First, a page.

Almost half of Houston's economic base is tied to energy

Houston is the biggest of all Texas oil boomtowns and is recognized as the “Energy Capital of the World.” The metropolitan area is a global hub for upstream and downstream oil and gas activities, as well as electrical and nuclear energy production. From oil rigs in the Gulf to inland hydraulic fracturing mines and petrochemical manufacturers on the outskirts of the city, the region is bursting with energy.

Accountants — always quick to seize opportunities — are taking advantage of specialized oil and gas accounting courses offered by some MBA programs to gain entry and influence in this industry.

For Accountants Who Want to “Be a Part of It”

Houston is to energy what New York is to theater, so it draws talented people from around the country and across the world who want to be a part of the energy scene. Nearly 50 percent of the region’s economic base (those sectors of the local economy that export goods and services outside the region) is related to energy. Approximately 5,000 energy-related firms are located in the Houston region, including 44 of America’s 200 largest publicly traded oil and gas exploration and production firms. The city is a member of the World Energy Cities Partnership and hosts the annual Offshore Technology Conference, which draws energy industry executives from around the world.

For Accountants Who Want to “Take a Slice of It”

The bigger the industry pie, the bigger the slices, and no one knows this better than accountants. Accounting professionals can find highly lucrative career opportunities in the energy sectors — if they have the unique knowledge and skill sets employers demand.

Consider how seven of these sectors rank among America’s top 50 highest-paying industries:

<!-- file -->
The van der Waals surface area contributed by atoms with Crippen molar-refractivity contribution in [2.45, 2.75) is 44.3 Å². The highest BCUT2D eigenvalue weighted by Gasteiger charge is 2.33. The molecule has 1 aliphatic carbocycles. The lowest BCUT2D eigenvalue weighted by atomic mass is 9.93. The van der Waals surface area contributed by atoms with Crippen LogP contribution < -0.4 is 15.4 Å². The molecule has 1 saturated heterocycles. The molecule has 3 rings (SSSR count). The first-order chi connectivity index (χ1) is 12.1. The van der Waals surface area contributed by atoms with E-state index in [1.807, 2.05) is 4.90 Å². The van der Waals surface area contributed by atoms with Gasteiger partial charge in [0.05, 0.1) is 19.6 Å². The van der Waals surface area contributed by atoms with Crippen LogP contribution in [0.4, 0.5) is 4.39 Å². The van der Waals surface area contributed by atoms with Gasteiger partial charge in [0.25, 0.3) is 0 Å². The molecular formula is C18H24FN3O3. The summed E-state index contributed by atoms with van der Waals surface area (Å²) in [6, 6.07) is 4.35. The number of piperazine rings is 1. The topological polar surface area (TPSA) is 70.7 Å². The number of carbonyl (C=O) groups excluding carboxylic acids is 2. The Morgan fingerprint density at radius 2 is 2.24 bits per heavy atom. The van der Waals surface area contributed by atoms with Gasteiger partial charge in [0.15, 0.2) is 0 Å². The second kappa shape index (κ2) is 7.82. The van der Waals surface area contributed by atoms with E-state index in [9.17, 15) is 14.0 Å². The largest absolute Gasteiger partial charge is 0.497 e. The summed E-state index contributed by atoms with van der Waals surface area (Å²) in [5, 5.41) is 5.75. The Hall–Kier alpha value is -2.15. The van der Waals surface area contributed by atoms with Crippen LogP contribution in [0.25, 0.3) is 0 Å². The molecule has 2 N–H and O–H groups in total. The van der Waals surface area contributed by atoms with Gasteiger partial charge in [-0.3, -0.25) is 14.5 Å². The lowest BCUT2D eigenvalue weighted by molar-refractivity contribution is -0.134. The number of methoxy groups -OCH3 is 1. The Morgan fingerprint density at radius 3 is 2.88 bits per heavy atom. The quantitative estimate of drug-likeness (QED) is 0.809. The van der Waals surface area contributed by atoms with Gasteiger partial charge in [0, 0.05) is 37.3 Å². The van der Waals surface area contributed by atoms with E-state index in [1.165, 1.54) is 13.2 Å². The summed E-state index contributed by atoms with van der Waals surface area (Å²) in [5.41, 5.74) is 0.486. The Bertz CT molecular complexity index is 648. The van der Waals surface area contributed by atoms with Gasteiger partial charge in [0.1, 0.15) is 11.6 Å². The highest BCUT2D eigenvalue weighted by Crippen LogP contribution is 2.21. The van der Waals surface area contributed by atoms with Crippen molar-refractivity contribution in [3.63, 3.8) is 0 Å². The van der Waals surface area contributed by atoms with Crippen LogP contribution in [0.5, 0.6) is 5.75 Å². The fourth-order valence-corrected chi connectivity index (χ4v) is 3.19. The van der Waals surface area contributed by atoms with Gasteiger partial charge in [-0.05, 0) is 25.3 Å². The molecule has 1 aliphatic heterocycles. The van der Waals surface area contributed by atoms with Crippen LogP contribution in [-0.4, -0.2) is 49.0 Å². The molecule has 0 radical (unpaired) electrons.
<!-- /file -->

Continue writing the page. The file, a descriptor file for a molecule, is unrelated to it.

#20 Petroleum Refineries

#25 Natural Gas Liquid Extraction

#31 Petrochemical Manufacturing

#34 Pipeline Transportation of Refined Petroleum Products

#35 Nuclear Electric Power Generation

#39 Crude Petroleum and Natural Gas Extraction

#40 Pipeline Transportation of Crude Oil

What Does It Take to Make It in Energy?

Financial professionals in the oil and gas industry need to be fluent in the accounting, tax and regulatory matters relevant to the industry. Their employers need them to speak the industry’s language and to be proficient in using the preferred financial instruments and measurements. They need to understand the documents the industry uses, including authorization for expenditure and joint interest billing statements. Costs unique to the industry, such as intangible drilling costs (the costs incurred in drilling a well) and leasehold costs (associated with keeping a lease on a parcel of land) must become part of the accountant’s vernacular. At tax time, the accountant needs to understand the severance tax (on the removal of minerals from the ground) and the production tax (levied by the state on production).

An accountant or industry professional can learn all of this in the Texas A&M University-Corpus Christi Online MBA with a Concentration in Accounting. The program, which can be completed in as few as 12 months, offers core business courses and advanced accounting courses. The energy-specific course Oil, Gas & Energy Accounting is one of few offered in the United States. The course familiarizes students with the principles of upstream oil and gas operations; full cost pool accounting; accounting for production, exploration and construction; joint interest accounting; international operations; oil and gas taxation; and analysis of oil and gas financial statements.

For working professionals and accountants, this MBA program provides the necessary training to succeed in the region’s booming energy industry.

Learn more about Texas A&M University-Corpus Christi’s Online MBA with a Concentration in Accounting.


Texas Monthly: The Evolution of the Energy Capital of the World

The Philosophical Society of Texas: Houston as the Energy Capital

CareerOneStop: Top 50 Highest-Paying Industries

Deloitte: Oil and Gas Accounting Standards